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French serial killer ‘The Serpent’ freed from Nepal prison

He is believed to have killed at least 20 people in Afghanistan, India, Thailand, Turkey, Nepal, Iran and Hong Kong during the 1970s. His 2004 conviction in Nepal was the first time he was found guilty in court.

KATHMANDU, Nepal (AP) — Confessed French serial killer Charles Sobhraj was freed from prison in Nepal on Friday after serving most of his sentence for killing American and Canadian backpackers and was taken to the airport for a flight back to Paris, his attorney said.

His alleged killings were dramatized in a series co-produced by the BBC and Netflix called “The Serpent," which aired last year.

A ticket was purchased with money received from a friend and the French Embassy in Kathmandu prepared the necessary travel documents allowing him to take the flight Friday evening, attorney Gopal Siwakoti Chitan said.

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Sobhraj was driven out of the Central Jail in Kathmandu in a heavily guarded police convoy earlier Friday to the Department of Immigration.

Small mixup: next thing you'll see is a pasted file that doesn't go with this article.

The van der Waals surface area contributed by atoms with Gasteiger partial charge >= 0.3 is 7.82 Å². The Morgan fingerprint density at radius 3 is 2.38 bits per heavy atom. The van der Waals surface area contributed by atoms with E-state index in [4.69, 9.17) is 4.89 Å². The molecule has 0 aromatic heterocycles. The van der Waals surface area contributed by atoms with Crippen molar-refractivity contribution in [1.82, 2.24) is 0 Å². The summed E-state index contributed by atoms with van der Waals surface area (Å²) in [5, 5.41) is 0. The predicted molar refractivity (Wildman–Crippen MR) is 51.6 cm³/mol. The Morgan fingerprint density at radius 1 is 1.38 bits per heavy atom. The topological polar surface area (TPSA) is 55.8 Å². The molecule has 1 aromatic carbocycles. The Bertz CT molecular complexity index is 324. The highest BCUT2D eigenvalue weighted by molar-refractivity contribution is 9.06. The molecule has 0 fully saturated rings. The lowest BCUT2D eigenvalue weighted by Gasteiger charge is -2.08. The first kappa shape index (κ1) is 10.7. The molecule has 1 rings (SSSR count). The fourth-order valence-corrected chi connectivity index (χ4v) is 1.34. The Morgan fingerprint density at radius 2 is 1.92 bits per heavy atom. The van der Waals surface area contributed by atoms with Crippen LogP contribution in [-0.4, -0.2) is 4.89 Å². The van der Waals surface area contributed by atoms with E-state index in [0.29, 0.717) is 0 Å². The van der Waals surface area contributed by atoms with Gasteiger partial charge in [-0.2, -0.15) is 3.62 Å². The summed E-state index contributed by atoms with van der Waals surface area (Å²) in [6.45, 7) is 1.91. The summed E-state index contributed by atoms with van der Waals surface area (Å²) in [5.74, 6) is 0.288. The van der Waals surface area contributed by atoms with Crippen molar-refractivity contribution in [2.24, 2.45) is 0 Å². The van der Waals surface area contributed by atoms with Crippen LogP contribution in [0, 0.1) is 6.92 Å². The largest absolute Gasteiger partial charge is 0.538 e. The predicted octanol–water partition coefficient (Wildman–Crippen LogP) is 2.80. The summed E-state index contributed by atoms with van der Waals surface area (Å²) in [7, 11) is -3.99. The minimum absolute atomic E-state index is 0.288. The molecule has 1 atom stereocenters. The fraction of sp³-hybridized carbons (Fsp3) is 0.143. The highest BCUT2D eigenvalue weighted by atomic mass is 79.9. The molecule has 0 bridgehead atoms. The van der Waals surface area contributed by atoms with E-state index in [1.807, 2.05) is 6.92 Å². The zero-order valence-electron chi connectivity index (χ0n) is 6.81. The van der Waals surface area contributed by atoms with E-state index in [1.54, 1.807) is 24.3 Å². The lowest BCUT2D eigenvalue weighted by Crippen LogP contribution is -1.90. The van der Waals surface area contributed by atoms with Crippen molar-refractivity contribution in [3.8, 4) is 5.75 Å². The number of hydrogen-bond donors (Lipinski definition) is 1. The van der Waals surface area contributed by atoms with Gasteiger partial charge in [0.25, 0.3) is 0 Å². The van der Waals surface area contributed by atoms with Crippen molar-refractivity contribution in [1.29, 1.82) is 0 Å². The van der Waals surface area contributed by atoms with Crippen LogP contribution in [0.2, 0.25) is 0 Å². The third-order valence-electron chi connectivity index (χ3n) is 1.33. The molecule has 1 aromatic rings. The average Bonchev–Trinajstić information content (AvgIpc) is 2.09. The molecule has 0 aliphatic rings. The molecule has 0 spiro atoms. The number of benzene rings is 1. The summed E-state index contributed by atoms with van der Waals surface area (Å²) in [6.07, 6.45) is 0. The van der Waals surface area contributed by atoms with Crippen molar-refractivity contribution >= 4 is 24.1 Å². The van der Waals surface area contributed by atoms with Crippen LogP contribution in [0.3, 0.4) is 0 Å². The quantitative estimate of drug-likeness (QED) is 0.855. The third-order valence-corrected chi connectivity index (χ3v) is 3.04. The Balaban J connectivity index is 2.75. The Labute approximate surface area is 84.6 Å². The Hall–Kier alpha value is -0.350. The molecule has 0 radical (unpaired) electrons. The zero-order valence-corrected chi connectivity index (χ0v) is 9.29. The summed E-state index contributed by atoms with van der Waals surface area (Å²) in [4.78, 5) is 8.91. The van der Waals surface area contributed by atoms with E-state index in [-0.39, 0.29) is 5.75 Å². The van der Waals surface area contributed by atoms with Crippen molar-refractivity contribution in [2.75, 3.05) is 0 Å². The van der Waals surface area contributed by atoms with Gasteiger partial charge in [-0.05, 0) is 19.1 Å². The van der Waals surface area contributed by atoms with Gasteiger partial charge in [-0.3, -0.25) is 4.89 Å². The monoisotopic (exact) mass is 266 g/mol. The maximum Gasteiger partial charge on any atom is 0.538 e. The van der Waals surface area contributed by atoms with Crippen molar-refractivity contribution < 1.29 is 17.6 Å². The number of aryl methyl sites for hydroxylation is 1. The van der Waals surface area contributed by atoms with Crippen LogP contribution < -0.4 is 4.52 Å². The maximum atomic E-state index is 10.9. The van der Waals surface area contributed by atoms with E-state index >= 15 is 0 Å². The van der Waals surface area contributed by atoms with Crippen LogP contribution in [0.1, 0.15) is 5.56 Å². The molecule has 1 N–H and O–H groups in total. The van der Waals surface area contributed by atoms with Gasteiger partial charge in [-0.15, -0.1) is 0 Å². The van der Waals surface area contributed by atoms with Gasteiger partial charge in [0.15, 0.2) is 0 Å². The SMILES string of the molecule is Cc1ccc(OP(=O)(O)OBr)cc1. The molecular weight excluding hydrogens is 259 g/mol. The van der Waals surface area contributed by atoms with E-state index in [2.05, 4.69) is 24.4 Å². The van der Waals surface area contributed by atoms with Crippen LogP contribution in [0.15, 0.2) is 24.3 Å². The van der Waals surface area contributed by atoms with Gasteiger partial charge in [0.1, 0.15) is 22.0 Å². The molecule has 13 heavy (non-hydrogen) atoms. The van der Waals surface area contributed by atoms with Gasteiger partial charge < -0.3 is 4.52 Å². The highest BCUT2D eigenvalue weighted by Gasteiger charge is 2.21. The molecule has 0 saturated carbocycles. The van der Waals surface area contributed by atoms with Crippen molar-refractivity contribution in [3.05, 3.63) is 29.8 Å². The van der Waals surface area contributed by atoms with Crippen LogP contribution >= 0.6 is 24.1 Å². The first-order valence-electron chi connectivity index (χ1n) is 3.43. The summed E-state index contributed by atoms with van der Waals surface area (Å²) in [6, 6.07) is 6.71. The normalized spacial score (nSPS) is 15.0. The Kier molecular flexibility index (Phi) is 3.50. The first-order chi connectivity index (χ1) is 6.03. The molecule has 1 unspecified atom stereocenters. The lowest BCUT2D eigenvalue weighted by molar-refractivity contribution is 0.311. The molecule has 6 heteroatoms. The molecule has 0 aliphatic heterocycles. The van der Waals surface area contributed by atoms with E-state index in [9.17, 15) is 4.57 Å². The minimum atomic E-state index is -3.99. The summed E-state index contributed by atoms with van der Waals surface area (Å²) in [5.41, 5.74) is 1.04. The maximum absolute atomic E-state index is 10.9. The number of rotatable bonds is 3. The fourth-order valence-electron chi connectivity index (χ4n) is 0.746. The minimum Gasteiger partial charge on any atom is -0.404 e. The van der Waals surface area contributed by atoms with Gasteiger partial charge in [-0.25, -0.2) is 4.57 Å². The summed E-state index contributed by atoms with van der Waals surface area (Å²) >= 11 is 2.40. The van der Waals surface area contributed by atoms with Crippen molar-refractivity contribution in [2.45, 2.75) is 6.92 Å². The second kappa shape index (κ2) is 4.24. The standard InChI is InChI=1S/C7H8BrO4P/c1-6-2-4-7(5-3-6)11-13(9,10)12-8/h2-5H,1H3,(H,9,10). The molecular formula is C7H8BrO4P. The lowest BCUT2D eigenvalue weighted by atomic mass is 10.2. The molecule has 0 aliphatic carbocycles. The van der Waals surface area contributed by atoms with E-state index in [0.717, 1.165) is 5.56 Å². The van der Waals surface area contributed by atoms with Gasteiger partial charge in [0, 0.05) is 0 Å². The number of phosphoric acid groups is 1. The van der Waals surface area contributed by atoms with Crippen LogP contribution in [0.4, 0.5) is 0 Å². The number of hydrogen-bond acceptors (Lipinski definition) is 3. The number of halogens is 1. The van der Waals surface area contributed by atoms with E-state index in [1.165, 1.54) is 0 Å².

The Supreme Court had ordered that Sobhraj, who was sentenced to life in prison, be freed because of poor health, good behavior and having served more than 75% of his sentence, making him eligible for release. It said Sobhraj has heart disease.

Life sentences in Nepal are 20 years.

The order also said he had to leave the country within 15 days.

Sobhraj has in the past admitted to killing several Western tourists. He is believed to have killed at least 20 people in Afghanistan, India, Thailand, Turkey, Nepal, Iran and Hong Kong during the 1970s. His 2004 conviction in Nepal was the first time he was found guilty in court.

Sobhraj was earlier held for two decades in New Delhi’s maximum-security Tihar prison on suspicion of theft but was deported without charge to France in 1997. He resurfaced in September 2003 in Kathmandu.

His nickname, The Serpent, stems from his reputation as a disguise and escape artist.

French officials have not commented publicly on his expected return.

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By BINAJ GURUBACHARYA Associated Press

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